I thought I had the answer. Still, I wanted to be sure, so I asked a key employee.”I’m thinking of moving two crews to a different shift rotation to get a better process flow,” I said. “I’ve run the numbers, and overall productivity should go up by at least 10 percent. What do you think?”
He thought for a minute. “I suppose it could work,” he said.
“I think so, too,” I said. So I moved them.
My new shift rotation worked on paper. It even worked in practice. But it screwed up the personal lives of a bunch of great employees. (Luckily, I pulled my head out of my ass and shifted everyone back to their old rotations.)
What happened? I asked the wrong question.
We all do it. We ask leading questions. We ask limiting questions. We ask questions that assume a certain answer. (Shoot, sometimes we don’t even listen to the answers–we’re too busy presuming we’re right.)
Here are some ways people ask questions the wrong way.
1. They lead the witness.
Asking a question that assumes a particular answer is easy to do when you already think you’re right and just want people to say you’re right.
-“Don’t you think we should go ahead and release that order?”
-“Do you think we should wait any longer than we already have?”
-“Can anyone think of a good reason not to discipline Joe?”
Each question assumes an answer: You clearly think you should release the order, stop waiting, and write Joe up. Though a few people may disagree, most won’t–the answer you want to hear is obvious.
A better way:
-“What do you think we should do about that order?”
-“Programming isn’t complete yet. What do you think we should do?”
-“What do you think is the best way to deal with Joe’s situation?”
Each is objective and direct, and does not include an answer in the question. And each also leaves room for a variety of options, which won’t happen when…
2. They ask only either/or questions.
You have a quality problem and have thought of two possible solutions. There are positives and negatives to both. So you seek input from a team member. “Should we just scrap everything and rework the whole job,” you ask, “or should we ship everything and hope the customer doesn’t notice?”
Most people will pick one answer or the other. But what if there’s a better option you haven’t considered?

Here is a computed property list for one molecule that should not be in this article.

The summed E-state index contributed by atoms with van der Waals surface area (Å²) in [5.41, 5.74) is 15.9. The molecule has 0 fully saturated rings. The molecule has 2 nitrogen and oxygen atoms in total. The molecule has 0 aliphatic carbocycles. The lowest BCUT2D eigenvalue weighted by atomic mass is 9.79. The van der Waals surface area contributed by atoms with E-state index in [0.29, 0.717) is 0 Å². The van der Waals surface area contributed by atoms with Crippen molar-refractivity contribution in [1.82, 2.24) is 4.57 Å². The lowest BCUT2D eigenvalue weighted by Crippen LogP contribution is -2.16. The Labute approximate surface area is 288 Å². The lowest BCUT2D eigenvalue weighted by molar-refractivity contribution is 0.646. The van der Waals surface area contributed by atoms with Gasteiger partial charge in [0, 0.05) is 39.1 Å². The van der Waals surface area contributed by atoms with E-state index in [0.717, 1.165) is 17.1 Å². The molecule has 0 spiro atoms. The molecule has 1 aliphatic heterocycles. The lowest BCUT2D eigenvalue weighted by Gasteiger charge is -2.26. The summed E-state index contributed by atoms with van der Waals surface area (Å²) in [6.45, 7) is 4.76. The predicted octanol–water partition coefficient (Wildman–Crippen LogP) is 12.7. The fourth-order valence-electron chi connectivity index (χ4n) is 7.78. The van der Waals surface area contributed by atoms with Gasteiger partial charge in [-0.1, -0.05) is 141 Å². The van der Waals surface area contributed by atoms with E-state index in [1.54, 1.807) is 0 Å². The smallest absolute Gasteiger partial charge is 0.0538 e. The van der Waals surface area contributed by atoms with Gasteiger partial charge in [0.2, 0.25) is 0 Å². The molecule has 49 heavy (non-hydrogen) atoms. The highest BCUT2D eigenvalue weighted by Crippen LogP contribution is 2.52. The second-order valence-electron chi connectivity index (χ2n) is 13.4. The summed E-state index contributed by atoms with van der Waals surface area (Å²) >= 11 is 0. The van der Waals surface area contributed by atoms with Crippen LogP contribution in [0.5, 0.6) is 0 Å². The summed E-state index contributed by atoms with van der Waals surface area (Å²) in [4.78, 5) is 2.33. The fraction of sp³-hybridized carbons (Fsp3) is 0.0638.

A better way: “There are defects throughout the whole order. What do you think we should do?”
Maybe she’ll say scrap it. Maybe she’ll say ship and hope.
Or maybe she’ll say, “What if we tell the customer up front there is a problem, ship everything to them, and take a crew to their warehouse to sort product. That reduces the impact on the customer. They can use whatever is good and won’t have to wait for the entire job to be rerun.”
Either/or questions, just like leading questions, assume some answer. Instead of sharing options, just state the problem. Then ask, “What do you think?” Or “What would you do?” Or “How should we handle this?”
And then be quiet and let people think. Don’t rush to fill the silence.
3. They don’t seek to genuinely understand.
Asking questions can make you feel vulnerable when you’re in a leadership role. (You’re supposed to have all the answers, right?) That makes it hard to ask questions when you don’t understand–especially when you’re supposed to understand.
Don’t worry: Asking for clarification is easy. Just say:
-“I’m impressed. Now pretend I don’t know anything about how that works. How would you explain it to me?”
-“That sounds really good. Let me make sure I don’t miss anything, though. Can you walk me through it one more time?”
-Or, best of all: “I have to be honest: I’m not sure I understand what you’re saying, but I really want to.” (A little humility goes a long way.)
Above all, don’t pretend you understand when you don’t–all you do is waste the other person’s time and make the person wonder later why you didn’t try his or her idea.
Tune in Thursday for Part 2 of this series, where we flip it around and share how to ask great questions.